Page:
J. J. Rodgers, N. E. Gallopoulos

During development of the General Motors Rotary Engine, the lubricant was recognized as important to its success because certain lubricants produced deposits which tended to stick both side and apex seals. Consequently, it was decided to develop a rotary engine-dynamometer test, using a Mazda engine, which could be used for lubricant evaluation. In an investigation using an SE engine oil with which there was rotary engine experience, engine operating variables and engine modifications were studied until the greatest amount of deposits were obtained in 100 h of testing. The most significant engine modifications were: omission of inner side seals, plugging of half the rotor bearing holes, pinning of oil seals, grinding of end and intermediate housings, and using a separate oil reservoir for the metering pump. Using this 100 h test procedure, three engine oils and five automatic transmission fluids were evaluated.

I attach an sketch about the places of holes inyecting air, in the Exhaust Port region of side plates, for a better performance, less emissions, better fuel economy, from Mazda research in the book by JP Norbye; as gasolines now are unleaded, and the oils that don't leave ashes and gums are known, situation is better, the other image is from a SAE paper 720466, by Yanmar Diesel.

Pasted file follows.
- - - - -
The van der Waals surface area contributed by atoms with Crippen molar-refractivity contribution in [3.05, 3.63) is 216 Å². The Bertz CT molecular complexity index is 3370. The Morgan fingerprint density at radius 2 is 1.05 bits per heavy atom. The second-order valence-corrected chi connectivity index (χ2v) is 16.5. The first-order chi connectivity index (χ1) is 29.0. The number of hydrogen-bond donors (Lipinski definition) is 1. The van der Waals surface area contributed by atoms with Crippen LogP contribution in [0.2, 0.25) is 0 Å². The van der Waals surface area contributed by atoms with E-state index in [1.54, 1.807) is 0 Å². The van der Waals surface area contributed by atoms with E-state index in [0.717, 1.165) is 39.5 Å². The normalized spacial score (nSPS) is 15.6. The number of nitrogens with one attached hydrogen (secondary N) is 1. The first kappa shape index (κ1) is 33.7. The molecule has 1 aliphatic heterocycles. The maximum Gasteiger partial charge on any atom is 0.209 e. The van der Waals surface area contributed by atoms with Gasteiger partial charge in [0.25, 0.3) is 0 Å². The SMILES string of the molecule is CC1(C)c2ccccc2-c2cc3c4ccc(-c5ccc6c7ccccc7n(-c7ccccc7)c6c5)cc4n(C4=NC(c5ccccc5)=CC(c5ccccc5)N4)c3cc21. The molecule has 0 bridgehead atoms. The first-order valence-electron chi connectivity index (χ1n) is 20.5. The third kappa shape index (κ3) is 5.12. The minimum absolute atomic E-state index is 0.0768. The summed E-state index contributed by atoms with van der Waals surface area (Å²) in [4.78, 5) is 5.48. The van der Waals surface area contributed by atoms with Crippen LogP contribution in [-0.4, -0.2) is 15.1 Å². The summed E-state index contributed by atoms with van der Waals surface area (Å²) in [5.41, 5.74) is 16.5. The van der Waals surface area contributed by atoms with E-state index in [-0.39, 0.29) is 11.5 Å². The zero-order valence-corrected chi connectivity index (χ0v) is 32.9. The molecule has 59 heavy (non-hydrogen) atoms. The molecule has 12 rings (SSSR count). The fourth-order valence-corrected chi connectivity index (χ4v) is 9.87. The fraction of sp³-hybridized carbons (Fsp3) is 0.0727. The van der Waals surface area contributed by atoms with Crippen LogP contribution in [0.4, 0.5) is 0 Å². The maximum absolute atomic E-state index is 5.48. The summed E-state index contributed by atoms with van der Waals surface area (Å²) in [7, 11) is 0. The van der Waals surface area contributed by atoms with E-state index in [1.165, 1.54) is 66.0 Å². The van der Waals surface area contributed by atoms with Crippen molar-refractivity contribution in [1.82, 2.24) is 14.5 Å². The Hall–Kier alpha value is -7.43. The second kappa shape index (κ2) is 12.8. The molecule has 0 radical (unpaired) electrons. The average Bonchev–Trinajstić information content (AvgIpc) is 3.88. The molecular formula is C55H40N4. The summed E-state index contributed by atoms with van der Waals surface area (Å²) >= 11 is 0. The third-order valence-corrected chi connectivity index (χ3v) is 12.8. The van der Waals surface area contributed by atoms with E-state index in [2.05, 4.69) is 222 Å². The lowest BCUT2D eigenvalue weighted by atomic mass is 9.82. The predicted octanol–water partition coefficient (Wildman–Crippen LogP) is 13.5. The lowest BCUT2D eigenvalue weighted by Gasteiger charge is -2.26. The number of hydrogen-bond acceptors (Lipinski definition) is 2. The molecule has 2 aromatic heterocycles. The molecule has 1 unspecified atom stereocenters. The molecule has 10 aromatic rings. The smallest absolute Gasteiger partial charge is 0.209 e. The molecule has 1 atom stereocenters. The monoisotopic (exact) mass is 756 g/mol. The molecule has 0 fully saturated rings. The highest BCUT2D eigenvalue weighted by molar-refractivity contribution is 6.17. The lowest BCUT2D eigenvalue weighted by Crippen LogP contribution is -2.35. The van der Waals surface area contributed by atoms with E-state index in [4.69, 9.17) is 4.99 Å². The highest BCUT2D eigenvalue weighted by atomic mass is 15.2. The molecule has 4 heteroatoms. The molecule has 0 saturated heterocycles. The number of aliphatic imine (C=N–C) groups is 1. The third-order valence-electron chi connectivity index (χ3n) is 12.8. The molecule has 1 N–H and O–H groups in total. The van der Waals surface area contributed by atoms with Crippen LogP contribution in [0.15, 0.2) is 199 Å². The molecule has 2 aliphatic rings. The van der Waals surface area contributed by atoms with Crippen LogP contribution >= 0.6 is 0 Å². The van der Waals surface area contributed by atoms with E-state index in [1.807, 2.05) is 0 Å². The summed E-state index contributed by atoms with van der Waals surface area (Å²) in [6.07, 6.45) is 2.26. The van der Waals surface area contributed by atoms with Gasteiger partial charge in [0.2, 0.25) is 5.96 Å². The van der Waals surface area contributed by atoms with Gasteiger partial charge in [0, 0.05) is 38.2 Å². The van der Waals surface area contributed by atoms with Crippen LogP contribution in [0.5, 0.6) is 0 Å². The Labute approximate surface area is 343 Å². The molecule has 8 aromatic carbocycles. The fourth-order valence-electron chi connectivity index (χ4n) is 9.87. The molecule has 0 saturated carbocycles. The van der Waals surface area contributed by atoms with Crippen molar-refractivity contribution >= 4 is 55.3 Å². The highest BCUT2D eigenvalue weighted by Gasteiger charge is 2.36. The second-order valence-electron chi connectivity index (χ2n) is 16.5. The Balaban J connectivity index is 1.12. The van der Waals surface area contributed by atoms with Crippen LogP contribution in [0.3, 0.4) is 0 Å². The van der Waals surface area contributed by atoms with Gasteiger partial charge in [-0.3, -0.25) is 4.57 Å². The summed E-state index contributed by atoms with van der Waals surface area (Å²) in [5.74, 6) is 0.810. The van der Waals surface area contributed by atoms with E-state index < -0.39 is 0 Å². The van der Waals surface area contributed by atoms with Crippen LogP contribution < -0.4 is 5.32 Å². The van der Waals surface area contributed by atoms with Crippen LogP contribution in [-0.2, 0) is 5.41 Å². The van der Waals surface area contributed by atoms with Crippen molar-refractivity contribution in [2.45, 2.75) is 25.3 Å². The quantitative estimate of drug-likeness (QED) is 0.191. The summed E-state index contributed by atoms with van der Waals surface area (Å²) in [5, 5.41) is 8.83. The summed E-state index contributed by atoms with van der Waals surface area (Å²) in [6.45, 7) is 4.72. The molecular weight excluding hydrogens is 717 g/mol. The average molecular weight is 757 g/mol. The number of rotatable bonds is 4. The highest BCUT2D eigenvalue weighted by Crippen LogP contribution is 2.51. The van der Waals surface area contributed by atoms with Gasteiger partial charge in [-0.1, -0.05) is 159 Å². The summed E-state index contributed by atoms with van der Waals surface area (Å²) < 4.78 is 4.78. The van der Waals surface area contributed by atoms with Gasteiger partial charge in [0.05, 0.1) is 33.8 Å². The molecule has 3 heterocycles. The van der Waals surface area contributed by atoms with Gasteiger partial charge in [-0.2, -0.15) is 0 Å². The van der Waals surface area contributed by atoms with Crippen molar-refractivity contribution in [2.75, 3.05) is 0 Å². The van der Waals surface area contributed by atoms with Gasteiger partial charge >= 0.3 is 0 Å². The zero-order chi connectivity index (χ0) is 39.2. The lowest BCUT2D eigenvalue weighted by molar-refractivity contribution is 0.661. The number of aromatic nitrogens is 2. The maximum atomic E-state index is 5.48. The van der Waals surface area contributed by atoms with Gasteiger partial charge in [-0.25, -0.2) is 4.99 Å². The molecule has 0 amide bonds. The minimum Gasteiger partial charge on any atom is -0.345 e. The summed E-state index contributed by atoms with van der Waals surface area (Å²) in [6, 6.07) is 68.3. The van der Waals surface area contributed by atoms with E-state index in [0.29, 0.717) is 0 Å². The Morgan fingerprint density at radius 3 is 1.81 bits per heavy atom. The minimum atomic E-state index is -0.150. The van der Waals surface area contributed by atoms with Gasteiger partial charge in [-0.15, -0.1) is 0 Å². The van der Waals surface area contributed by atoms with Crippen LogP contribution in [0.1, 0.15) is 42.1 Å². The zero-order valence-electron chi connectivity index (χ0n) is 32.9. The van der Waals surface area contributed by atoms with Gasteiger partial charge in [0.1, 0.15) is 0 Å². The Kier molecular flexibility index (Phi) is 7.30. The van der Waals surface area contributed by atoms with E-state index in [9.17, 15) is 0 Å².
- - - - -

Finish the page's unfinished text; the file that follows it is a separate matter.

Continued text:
A higher rotor surface and housing temperature, as in the GM Iron housing Wankel, helps fuel economy, as it reduces the quenching effect from cooler sides of working chamber, but above 130-140 C of working housing surface temperature, oil carbonizes, and lubrication is lost, perhaps some S2Mo additive, as in the Mazda 24 h de Le Mans winner car, may help (eg LyquiMoly, 1 cc per liter of oil in gasoline mix). Regards. Salut +

There is evidence of badly overheated spark plugs. The tubular column of aluminum that forms the spark plug hole complex in the housing has grown longer due to the heat. And yes this does deform the housing wall and raises it around the plug hole. After a long period of this complaint, there will be radial cracks around the leading plug hole, and usually a single horizontal crack through the trailing plug hole.